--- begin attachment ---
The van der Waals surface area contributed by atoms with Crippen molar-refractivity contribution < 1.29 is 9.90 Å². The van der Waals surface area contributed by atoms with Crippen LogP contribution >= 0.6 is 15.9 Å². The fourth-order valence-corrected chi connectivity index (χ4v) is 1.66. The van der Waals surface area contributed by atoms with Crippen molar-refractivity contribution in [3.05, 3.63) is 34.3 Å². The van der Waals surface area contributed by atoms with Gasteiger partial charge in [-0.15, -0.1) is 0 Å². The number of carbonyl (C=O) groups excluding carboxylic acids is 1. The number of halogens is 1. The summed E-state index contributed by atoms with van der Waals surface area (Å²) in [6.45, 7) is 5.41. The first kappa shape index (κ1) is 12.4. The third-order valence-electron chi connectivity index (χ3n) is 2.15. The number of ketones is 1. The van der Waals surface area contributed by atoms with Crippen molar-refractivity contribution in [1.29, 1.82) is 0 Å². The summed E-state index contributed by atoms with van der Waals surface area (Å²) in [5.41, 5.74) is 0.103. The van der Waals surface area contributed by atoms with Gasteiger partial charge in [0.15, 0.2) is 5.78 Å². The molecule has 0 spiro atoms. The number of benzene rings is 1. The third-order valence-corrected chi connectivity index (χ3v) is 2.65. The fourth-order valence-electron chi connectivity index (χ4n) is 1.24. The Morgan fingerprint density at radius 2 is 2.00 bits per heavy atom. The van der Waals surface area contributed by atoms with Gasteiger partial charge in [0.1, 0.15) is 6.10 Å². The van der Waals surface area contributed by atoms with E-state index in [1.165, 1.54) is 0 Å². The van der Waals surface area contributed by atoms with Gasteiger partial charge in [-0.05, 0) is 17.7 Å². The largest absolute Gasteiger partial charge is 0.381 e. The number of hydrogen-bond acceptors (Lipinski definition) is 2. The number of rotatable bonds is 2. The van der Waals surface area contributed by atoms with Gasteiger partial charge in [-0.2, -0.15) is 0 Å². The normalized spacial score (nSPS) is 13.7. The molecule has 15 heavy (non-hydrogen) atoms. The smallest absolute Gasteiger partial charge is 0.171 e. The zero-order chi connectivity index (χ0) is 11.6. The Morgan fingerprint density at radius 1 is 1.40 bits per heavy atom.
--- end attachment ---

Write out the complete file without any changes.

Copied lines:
The van der Waals surface area contributed by atoms with Crippen molar-refractivity contribution < 1.29 is 9.90 Å². The van der Waals surface area contributed by atoms with Crippen LogP contribution >= 0.6 is 15.9 Å². The fourth-order valence-corrected chi connectivity index (χ4v) is 1.66. The van der Waals surface area contributed by atoms with Crippen molar-refractivity contribution in [3.05, 3.63) is 34.3 Å². The van der Waals surface area contributed by atoms with Gasteiger partial charge in [-0.15, -0.1) is 0 Å². The number of carbonyl (C=O) groups excluding carboxylic acids is 1. The number of halogens is 1. The summed E-state index contributed by atoms with van der Waals surface area (Å²) in [6.45, 7) is 5.41. The first kappa shape index (κ1) is 12.4. The third-order valence-electron chi connectivity index (χ3n) is 2.15. The number of ketones is 1. The van der Waals surface area contributed by atoms with Crippen molar-refractivity contribution in [1.29, 1.82) is 0 Å². The summed E-state index contributed by atoms with van der Waals surface area (Å²) in [5.41, 5.74) is 0.103. The van der Waals surface area contributed by atoms with Gasteiger partial charge in [0.15, 0.2) is 5.78 Å². The molecule has 0 spiro atoms. The number of benzene rings is 1. The third-order valence-corrected chi connectivity index (χ3v) is 2.65. The fourth-order valence-electron chi connectivity index (χ4n) is 1.24. The Morgan fingerprint density at radius 2 is 2.00 bits per heavy atom. The van der Waals surface area contributed by atoms with Gasteiger partial charge in [0.1, 0.15) is 6.10 Å². The van der Waals surface area contributed by atoms with E-state index in [1.165, 1.54) is 0 Å². The van der Waals surface area contributed by atoms with Gasteiger partial charge in [-0.05, 0) is 17.7 Å². The largest absolute Gasteiger partial charge is 0.381 e. The number of hydrogen-bond acceptors (Lipinski definition) is 2. The number of rotatable bonds is 2. The van der Waals surface area contributed by atoms with Gasteiger partial charge in [-0.2, -0.15) is 0 Å². The normalized spacial score (nSPS) is 13.7. The molecule has 15 heavy (non-hydrogen) atoms. The smallest absolute Gasteiger partial charge is 0.171 e. The zero-order chi connectivity index (χ0) is 11.6. The Morgan fingerprint density at radius 1 is 1.40 bits per heavy atom.